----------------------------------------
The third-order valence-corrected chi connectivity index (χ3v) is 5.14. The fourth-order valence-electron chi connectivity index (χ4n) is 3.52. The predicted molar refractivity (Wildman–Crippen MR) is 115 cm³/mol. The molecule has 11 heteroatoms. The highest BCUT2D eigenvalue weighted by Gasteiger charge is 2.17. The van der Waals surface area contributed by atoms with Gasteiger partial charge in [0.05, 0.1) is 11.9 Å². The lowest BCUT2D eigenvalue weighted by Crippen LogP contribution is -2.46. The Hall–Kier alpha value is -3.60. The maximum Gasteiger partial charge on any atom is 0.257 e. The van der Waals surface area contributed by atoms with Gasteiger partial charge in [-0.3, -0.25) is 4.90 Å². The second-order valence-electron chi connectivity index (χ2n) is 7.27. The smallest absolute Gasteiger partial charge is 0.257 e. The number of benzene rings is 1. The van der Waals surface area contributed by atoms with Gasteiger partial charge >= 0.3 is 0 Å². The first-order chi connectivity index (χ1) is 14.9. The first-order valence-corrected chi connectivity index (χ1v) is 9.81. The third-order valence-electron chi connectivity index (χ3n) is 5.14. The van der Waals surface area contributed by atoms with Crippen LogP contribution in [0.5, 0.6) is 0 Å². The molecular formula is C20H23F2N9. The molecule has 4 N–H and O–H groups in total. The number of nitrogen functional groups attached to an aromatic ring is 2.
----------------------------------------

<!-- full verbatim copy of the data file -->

The third-order valence-corrected chi connectivity index (χ3v) is 5.14. The fourth-order valence-electron chi connectivity index (χ4n) is 3.52. The predicted molar refractivity (Wildman–Crippen MR) is 115 cm³/mol. The molecule has 11 heteroatoms. The highest BCUT2D eigenvalue weighted by Gasteiger charge is 2.17. The van der Waals surface area contributed by atoms with Gasteiger partial charge in [0.05, 0.1) is 11.9 Å². The lowest BCUT2D eigenvalue weighted by Crippen LogP contribution is -2.46. The Hall–Kier alpha value is -3.60. The maximum Gasteiger partial charge on any atom is 0.257 e. The van der Waals surface area contributed by atoms with Gasteiger partial charge in [-0.3, -0.25) is 4.90 Å². The second-order valence-electron chi connectivity index (χ2n) is 7.27. The smallest absolute Gasteiger partial charge is 0.257 e. The number of benzene rings is 1. The van der Waals surface area contributed by atoms with Gasteiger partial charge >= 0.3 is 0 Å². The first-order chi connectivity index (χ1) is 14.9. The first-order valence-corrected chi connectivity index (χ1v) is 9.81. The third-order valence-electron chi connectivity index (χ3n) is 5.14. The van der Waals surface area contributed by atoms with Crippen LogP contribution in [0.5, 0.6) is 0 Å². The molecular formula is C20H23F2N9. The molecule has 4 N–H and O–H groups in total. The number of nitrogen functional groups attached to an aromatic ring is 2.